Prevailing wisdom among retailers these days is to woo customers via on line marketing rather than conventional "bricks and mortar" outlets. But one international PPE boot proprietor -- HAIX North America -- is testing the opposite direction.
In July, as industrial emergency responders converged on College Station, TX, to participate in the 80th anniversary of the Texas Engineering Extension Service's annual summer fire training schools, HAIX opened a local boot store catering to firefighters, EMS and police. Along with the store out of Haix's corporate offices in Lexington, KY, it remains the only retail outlet for HAIX, a German boot company ranked as one of the largest PPE footwear makers in the world.
"The owner of the company, Ewald Haimerl, has been wanting this type of store for many years," said store manager David Thomas. "He visited College Station on one of his trips to the U.S., saw Brayton Fire Training Field. Based on the concentration of municipal and industrial firefighters, rescue responders and police in this area he decided this is where he wanted to make the debut of his first outlet store."
With two factories in Europe and a North American Corporate office / warehouse facility in Lexington, KY, HAIX introduced its first line of leather fire fighting boots in 1992. By 2005, HAIX produced more than 400,000 pairs of boots designed for emergency responders.
"In the U.S., the company has the country divided between five sales managers who spend more than 300 days a year on the road making physical calls on fire departments to do product presentations," Thomas said. The company also maintains an Internet website to conduct business with individual customers online.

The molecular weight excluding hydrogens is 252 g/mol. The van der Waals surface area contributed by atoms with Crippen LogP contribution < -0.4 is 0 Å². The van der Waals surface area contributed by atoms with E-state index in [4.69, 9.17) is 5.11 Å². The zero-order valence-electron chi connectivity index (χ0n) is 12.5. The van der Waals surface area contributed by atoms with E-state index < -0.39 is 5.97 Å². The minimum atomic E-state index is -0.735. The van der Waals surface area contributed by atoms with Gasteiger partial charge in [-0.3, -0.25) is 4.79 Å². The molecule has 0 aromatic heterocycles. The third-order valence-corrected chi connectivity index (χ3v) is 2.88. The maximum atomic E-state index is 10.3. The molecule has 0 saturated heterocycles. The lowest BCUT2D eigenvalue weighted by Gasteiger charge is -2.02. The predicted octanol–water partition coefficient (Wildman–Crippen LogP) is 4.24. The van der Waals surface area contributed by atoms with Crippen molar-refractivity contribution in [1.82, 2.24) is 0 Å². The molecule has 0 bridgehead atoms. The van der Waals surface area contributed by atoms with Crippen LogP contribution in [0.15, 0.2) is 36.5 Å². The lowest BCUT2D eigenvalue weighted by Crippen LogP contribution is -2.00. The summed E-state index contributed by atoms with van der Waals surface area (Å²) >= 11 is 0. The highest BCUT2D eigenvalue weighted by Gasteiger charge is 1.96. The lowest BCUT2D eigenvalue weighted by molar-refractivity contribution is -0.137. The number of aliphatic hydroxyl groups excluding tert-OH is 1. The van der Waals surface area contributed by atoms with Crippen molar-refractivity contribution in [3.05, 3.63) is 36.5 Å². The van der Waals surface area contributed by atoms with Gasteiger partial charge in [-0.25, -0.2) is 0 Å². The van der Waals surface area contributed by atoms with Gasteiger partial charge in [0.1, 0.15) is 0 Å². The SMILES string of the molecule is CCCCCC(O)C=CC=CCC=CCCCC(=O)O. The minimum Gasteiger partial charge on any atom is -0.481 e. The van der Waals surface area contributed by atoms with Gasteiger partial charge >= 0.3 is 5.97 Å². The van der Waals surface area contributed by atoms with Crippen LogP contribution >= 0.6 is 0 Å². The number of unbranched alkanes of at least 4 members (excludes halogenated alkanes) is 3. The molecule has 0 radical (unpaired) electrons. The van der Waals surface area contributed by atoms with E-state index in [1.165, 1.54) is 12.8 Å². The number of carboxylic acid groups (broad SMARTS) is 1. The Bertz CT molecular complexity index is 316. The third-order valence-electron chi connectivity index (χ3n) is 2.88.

Opening a retail outlet in College Station has been a "fabulous experiment" for the company, Thomas said.
"I can do individual custom fittings and still have the ability to fill large orders for big departments and companies," he said. "It has been really neat to start from the ground up with a fresh idea for the company and move it forward."
Thomas and Haimerl share a similar background in the world of PPE boots. Beside selling footwear, both have had lengthy careers as firefighters.
Haimerl's father, a master cobbler, founded the family shoe business shortly after World War II. Ewald Haimerl, also a certified shoe maker, pursued his interest in fire fighting, rising through the ranks of Germany's largest volunteer fire department. As president and CEO of HAIX, Haimerl applied what he learned to a new line of PPE boots for emergency responders.
Thomas details those innovations using a cut-away cross section of HAIX's best seller for firefighters, the Fire Hunter AF. A cushion of injection molding that serves as thermal protection runs the entire length of the sole, reinforced by a layer of high tensile strength steel. Another piece of steel protects the heel area and the arch of the foot. A steel cap protects the top and bottom of the toes.